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What is the most effective therapy for low-dose aspirin induced peptic ulcer?

The incidence of low-dose aspirin-induced peptic ulcer seems to be increasing in Japan in conjunction with the increasing proportion of elderly individuals, in whom metabolic syndrome frequently develops. However, a therapeutic and prevention strategy for such peptic ulcers has not yet been established.

A research team led by Dr. Satoshi Mochida from Japan addressed this question. Their study will be published on February 14, 2009 in the World Journal of Gastroenterology.

In their study, Upper gastrointestinal endoscopy was performed in 68 patients receiving daily low-dose aspirin (81 or 100 mg/day). The endoscopic findings were classified according to the Lanza score, and the scores were compared between groups categorized according to the concomitant use of anti-ulcer drugs and the types of drugs used. In another study, 31 hemorrhagic peptic ulcer patients who had been receiving low-dose aspirin were enrolled. The patients were randomly classified into the proton pump inhibitor (PPI)-treated group and the H2 receptor antagonist (H2RA)-treated group. The administration of low-dose aspirin was continued concomitantly, and endoscopic examinations were performed 8 wk later.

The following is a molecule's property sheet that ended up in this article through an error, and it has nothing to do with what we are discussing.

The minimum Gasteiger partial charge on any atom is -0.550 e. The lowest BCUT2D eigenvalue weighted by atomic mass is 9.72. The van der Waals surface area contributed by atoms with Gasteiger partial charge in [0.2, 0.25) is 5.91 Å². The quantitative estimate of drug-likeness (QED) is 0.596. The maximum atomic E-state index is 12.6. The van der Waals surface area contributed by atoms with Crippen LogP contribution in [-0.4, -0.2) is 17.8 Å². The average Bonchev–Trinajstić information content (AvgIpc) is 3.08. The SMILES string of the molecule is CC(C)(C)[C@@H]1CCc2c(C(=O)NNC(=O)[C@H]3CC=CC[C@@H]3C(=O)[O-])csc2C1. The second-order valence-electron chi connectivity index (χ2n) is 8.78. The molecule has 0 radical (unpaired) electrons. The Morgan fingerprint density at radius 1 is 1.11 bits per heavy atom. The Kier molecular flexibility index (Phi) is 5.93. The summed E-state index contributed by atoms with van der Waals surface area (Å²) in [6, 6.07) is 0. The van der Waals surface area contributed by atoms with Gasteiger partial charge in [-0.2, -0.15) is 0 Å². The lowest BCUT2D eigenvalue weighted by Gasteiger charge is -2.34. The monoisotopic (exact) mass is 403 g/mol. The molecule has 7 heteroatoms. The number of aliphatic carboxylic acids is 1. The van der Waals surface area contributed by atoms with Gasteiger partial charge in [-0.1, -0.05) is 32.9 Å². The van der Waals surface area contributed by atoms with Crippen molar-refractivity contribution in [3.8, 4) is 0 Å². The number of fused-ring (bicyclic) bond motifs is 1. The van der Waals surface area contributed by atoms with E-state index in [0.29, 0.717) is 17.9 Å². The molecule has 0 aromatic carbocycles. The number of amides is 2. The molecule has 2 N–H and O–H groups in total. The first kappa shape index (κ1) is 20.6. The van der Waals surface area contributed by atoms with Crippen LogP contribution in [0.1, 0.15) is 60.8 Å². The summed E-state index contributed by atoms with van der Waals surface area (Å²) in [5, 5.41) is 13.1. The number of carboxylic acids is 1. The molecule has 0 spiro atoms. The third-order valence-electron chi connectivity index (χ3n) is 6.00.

They found that the Lanza scores (mean SD) of the gastro-mucosal lesions were 1.0 1.9 and 1.9 2.3 in 8 and 16 patients receiving prevention therapy with a PPI and an H2RA, respectively. Both scores were significantly smaller than the scores in 34 patients who were not receiving prevention therapy (4.7 1.0) and in 10 patients receiving cytoprotective anti-ulcer drugs (4.3 1.6). In the prospective study, 18 and 13 patients received a PPI and an H2RA, respectively. Endoscopic examinations revealed that the tissue in the region of the gastro-mucosal lesions had reverted to normal in all patients in the PPI-treated group and in 12 patients (92%) in the H2RA-treated group; no significant differences were observed between the groups.

Their results indicated that H2RA therapy was effective for both the prevention and treatment of low-dose aspirin induced peptic ulcers, similar to the effects of PPIs, while cytoprotective anti-ulcer drugs were ineffective in preventing peptic ulcers.


Contact: Lai-Fu Li
World Journal of Gastroenterology

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